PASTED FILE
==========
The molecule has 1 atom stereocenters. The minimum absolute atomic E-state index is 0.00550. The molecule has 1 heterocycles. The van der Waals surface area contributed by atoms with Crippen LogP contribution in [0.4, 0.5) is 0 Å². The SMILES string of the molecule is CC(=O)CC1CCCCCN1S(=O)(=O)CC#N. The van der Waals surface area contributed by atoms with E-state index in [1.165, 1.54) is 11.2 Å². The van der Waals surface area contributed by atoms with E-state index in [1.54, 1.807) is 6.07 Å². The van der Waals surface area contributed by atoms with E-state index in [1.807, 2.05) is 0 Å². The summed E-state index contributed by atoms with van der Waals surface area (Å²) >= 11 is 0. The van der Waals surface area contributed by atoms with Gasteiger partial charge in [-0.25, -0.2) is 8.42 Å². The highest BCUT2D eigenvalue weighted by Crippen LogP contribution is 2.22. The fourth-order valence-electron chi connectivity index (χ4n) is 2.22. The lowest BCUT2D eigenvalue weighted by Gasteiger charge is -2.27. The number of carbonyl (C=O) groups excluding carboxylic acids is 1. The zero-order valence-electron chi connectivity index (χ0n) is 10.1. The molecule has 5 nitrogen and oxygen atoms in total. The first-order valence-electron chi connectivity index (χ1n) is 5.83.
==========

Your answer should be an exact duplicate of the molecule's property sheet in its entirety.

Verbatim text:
The molecule has 1 atom stereocenters. The minimum absolute atomic E-state index is 0.00550. The molecule has 1 heterocycles. The van der Waals surface area contributed by atoms with Crippen LogP contribution in [0.4, 0.5) is 0 Å². The SMILES string of the molecule is CC(=O)CC1CCCCCN1S(=O)(=O)CC#N. The van der Waals surface area contributed by atoms with E-state index in [1.165, 1.54) is 11.2 Å². The van der Waals surface area contributed by atoms with E-state index in [1.54, 1.807) is 6.07 Å². The van der Waals surface area contributed by atoms with E-state index in [1.807, 2.05) is 0 Å². The summed E-state index contributed by atoms with van der Waals surface area (Å²) >= 11 is 0. The van der Waals surface area contributed by atoms with Gasteiger partial charge in [-0.25, -0.2) is 8.42 Å². The highest BCUT2D eigenvalue weighted by Crippen LogP contribution is 2.22. The fourth-order valence-electron chi connectivity index (χ4n) is 2.22. The lowest BCUT2D eigenvalue weighted by Gasteiger charge is -2.27. The number of carbonyl (C=O) groups excluding carboxylic acids is 1. The zero-order valence-electron chi connectivity index (χ0n) is 10.1. The molecule has 5 nitrogen and oxygen atoms in total. The first-order valence-electron chi connectivity index (χ1n) is 5.83.